One hundred consecutive patients who underwent resection of aneurysms of the left ventricle were reviewed. Eighty-four of these patients had resection of plication of an aneurysm of the anterior left ventricular wall either alone or in combination with coronary artery bypass grafting. In 27 patients who had little or no congestive heart failure, the primary indication for operation was disabling angina pectoris. In them the study mortality was 4% and late mortality, 4%. In nine other patients the primary indication for operation was life-threatening ventricular arrhythmias. In this group the early mortality was 56% and late mortality, 0%. Severe congestive heart failure was the primary indication for aneurysmectomy in 48 patients. In these patients the early mortality was 21% and late mortality, 34%. When the primary indication for operation was severe congestive heart failure, overall survival and postoperative results were best in patients in whom the nonaneurysmal left ventricle has good function preoperatively and was supplied by coronary arteries either unobstructed or favorable for bypass grafting; results were poorest in those patients with three-vessel coronary artery disease who had impaired motion of the lateral left ventricular wall and distal lateral wall vessels that were unfavorable for bypass grafting. It is concluded that patients with left ventricular aneurysms form a heterogeneous group in which the prognosis varies markedly. The probability of a good postoperative result can be predicted by careful preoperative analysis of a patient's symptoms, ventricular function, and coronary artery anatomy.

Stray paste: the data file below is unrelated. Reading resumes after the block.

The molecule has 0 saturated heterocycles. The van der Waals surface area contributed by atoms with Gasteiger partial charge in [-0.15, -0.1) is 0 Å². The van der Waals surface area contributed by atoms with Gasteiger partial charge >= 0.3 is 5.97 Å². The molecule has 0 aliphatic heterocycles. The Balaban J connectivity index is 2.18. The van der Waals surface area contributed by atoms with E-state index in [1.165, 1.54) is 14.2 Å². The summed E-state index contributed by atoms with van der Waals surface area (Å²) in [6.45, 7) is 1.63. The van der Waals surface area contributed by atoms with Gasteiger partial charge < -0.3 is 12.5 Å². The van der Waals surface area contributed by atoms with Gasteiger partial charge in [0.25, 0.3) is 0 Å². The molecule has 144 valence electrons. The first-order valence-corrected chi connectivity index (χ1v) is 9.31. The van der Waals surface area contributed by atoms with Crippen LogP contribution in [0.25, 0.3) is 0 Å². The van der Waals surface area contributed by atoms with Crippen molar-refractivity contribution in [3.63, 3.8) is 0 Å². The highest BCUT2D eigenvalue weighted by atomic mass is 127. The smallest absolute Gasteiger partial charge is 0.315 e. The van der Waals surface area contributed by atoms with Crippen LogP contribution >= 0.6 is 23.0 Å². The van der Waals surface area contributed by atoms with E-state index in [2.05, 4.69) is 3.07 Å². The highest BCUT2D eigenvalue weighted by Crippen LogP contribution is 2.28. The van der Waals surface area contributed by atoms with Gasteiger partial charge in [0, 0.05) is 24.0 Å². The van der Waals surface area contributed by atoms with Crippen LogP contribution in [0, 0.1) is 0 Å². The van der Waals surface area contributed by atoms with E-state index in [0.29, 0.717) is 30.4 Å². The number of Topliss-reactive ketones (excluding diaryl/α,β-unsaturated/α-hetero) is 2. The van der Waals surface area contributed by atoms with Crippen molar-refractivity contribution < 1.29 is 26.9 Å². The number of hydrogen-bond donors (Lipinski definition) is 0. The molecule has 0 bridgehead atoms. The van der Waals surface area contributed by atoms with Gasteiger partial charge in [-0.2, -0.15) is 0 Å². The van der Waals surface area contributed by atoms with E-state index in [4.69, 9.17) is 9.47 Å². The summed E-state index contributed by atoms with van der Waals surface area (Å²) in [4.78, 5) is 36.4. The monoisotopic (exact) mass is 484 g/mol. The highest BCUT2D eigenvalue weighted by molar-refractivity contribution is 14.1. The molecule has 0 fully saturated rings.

ASJC Scopus subject areas
- Pulmonary and Respiratory Medicine
- Cardiology and Cardiovascular Medicine